Placer County Superior Court sided with Sierra Watch and ruled against developers Alterra Mountain Company in their attempt to sanction the Tahoe conservation group for its efforts to enforce California’s open government laws.
“This was a clear attempt on the part of Alterra to harass a local non-profit and intimidate the public,” said Tom Mooers, Executive Director of Sierra Watch. “It failed.”
The controversy arose from Alterra’s continued pursuit of the biggest development project in the Tahoe Sierra.
Originally, KSL Capital Partners proposed the Squaw Valley project in 2011; then they joined forces with Henry Crown and Company to form Alterra Mountain Company.
Alterra is now pushing that Squaw Valley project, as well as buying ski resorts throughout the world and selling the new ‘Ikon Pass’ to skiers, which grants access to 36 mountains on three continents.
In Squaw Valley, Alterra seeks to build a series of high-rise condo hotels, including a 90,000 square-foot indoor waterpark. The project would take 25 years to construct and add thousands of car trips to Tahoe’s crowded roads.
Sierra Watch, a Nevada City based conservation non-profit, is leading the effort to turn back the Alterra proposal and secure community-based planning for Squaw Valley. The group’s campaign to “Keep Squaw True” is based on the grassroots support of thousands of individuals and scores of local businesses.
After the Placer County Board of Supervisors approved Alterra’s proposed development in 2016, Sierra Watch initiated two public interest court challenges to the approvals: one based on state planning laws; the other based on violations of California’s Brown Act.
Sierra Watch’s Brown Act case challenges Placer County’s last-minute deal with the developers and the California Attorney General, negotiated in secret and announced the same day the project was approved.
The Brown Act, passed in 1953, is designed to ensure public involvement in government decision-making. “The people of this State do not yield their sovereignty to the agencies which serve them,” the law states. “It is the intent of the law that their actions be taken openly and that their deliberations be conducted openly.”
A cornerstone of the law is that the public must have the opportunity to be informed participants in decision-making. Specifically, the law requires a governing body to “post an agenda containing a brief general description of each item of business to be transacted or discussed at the meeting” and, also, that key documents relevant to important decisions be made “available for public inspection”. But, Sierra Watch contends, in the case of the Squaw Valley development and its impact on Lake Tahoe, the County did neither.
Throughout the five-year planning process, conservationists, as well as the California Attorney General, raised concerns about how the Alterra project would pump traffic – more than 1,300 new daily car trips – into the Tahoe Basin, adding pollution to the lake and threatening the ongoing effort to Keep Tahoe Blue.
Placer County’s answer was to negotiate an arrangement with the developers and the Attorney General – in secret – and then to spring the deal in a surprise announcement on the day of their approvals. At the 2016 hearing, County Counsel Karin Schwab announced that a deal had been struck and touted the County’s leadership role, citing their “extensive discussions with the Attorney General.”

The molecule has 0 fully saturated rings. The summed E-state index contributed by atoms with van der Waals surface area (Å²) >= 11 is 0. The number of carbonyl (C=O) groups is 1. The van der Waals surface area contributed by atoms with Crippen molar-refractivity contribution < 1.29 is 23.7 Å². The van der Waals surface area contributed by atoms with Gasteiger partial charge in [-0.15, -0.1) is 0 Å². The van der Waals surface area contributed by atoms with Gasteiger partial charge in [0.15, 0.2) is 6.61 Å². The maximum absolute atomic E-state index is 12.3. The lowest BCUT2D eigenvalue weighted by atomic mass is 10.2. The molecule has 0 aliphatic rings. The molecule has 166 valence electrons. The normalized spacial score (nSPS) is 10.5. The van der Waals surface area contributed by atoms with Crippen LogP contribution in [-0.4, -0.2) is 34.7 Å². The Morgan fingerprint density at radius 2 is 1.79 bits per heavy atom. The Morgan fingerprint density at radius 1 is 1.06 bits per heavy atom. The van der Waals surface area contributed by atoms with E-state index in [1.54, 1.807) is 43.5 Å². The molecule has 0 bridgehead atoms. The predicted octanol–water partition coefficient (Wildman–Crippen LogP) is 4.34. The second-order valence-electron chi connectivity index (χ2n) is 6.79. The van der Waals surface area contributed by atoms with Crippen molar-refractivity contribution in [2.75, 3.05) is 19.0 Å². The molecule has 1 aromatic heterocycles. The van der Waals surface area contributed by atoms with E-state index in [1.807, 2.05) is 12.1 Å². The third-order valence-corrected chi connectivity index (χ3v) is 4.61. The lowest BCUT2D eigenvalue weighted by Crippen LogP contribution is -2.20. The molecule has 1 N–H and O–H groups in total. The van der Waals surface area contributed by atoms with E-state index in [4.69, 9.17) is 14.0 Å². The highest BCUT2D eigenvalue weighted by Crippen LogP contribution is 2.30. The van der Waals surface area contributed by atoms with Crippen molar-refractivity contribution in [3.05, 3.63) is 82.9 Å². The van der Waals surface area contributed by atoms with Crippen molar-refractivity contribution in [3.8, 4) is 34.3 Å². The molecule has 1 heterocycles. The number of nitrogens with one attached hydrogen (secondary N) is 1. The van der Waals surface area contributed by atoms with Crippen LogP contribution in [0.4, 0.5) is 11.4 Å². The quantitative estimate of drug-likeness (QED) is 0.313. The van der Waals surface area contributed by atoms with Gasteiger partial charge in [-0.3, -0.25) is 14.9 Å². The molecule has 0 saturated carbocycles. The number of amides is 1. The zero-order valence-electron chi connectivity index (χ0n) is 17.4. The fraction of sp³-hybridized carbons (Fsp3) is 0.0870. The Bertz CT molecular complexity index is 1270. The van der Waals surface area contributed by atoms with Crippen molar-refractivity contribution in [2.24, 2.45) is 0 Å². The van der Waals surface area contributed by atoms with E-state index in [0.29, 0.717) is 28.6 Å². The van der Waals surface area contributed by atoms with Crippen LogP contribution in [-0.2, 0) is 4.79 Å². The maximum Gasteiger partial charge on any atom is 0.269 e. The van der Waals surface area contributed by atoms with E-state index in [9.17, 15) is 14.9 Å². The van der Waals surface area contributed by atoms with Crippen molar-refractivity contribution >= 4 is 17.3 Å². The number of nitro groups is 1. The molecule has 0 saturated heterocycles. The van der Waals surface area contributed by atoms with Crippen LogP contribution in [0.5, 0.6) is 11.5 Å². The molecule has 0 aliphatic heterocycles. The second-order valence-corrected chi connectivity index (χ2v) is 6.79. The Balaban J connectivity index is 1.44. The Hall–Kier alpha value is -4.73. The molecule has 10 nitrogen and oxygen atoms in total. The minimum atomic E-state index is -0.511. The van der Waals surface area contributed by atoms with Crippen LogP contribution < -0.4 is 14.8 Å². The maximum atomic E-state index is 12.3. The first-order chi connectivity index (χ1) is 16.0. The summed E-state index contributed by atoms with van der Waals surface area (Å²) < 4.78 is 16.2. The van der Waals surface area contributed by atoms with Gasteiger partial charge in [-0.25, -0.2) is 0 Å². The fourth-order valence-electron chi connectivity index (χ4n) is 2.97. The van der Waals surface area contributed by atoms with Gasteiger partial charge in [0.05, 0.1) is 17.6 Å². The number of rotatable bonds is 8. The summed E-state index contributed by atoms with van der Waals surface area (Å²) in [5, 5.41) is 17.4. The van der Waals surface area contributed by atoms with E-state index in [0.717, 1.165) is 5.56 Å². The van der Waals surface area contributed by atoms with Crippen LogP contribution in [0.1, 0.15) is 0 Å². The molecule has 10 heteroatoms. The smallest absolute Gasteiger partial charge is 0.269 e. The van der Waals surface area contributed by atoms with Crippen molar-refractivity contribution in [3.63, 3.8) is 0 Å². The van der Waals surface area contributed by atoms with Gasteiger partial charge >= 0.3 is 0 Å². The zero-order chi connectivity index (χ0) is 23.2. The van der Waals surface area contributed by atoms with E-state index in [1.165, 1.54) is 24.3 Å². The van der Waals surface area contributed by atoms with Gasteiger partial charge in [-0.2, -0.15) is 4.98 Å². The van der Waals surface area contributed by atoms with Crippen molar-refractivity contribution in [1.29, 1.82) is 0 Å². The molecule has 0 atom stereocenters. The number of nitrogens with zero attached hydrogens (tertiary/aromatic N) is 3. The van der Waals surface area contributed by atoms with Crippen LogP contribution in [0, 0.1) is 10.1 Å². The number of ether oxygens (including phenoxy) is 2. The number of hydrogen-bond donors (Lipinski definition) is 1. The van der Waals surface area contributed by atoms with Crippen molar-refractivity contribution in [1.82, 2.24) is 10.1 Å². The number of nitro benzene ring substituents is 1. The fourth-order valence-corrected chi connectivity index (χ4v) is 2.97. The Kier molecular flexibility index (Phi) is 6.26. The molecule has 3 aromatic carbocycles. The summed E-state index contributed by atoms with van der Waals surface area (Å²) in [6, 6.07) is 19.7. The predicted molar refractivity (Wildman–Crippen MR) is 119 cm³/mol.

But the deal was reached in the eleventh hour – not in time to make the public agenda for the Board of Supervisors meeting, nor made “available for public inspection”, another requirement of the Brown Act.
“This really did literally come together yesterday,” explained the developers’ attorney, Whit Manley, at the hearing.
Nevertheless, in June 2018 the Placer County Court ruled in favor of Placer County and the developers in the Brown Act challenge; that decision is now on appeal.
Following that decision, Alterra attempted to pile on, entering a motion to sanction Sierra Watch – and collect $226,893.60 from the non-profit – as punishment for pursuing the case.
“This is the kind of tactic that gives lawyers a bad name,” says Isaac Silverman, Sierra Watch Staff Attorney. “It’s not the first time big developers have tried to abuse the courts to silence the Squaw community; hopefully it will prove to be the last.”
Alterra claimed that Sierra Watch’s challenge had been “clearly frivolous and totally lacking in merit” – in spite of an abundance of evidence and arguments, based on depositions, formal memos, notices, agendas, and emailsbetweenthe Attorney General’s office, Placer County counsel, and the developers.
Alterra further attacked Sierra Watch and its motives, claiming that the group’s Brown Act challenge was based solely on the personal feelings of its Executive Director, Tom Mooers, and not on the actions of Placer County. In their brief, they claimed Sierra Watch acted because Mooers "tooklosingSierraWatch'scampaign tostoptheProjectat theBoardofSupervisorsasapersonalaffront" because he is “hubristic”.
In its ruling handed down this week, the court disagreed with Alterra and sided with Sierra Watch. “Based upon a careful review of the pleadings in support of and in opposition to the current motion, the entire file in this action, and its observations at trial, the court cannot conclude that petitioner’s action was clearly frivolous or totally meritless,” the ruling states.
In the months ahead, Sierra Watch will follow through with its appeal of the original Brown Act challenge.
“Alterra needs to understand that, in our long-term commitment to Keep Squaw True, we will not be intimidated,” said Mooers of Sierra Watch. “And that they’d be better served working with the Tahoe community than attacking it.”
Judgement is here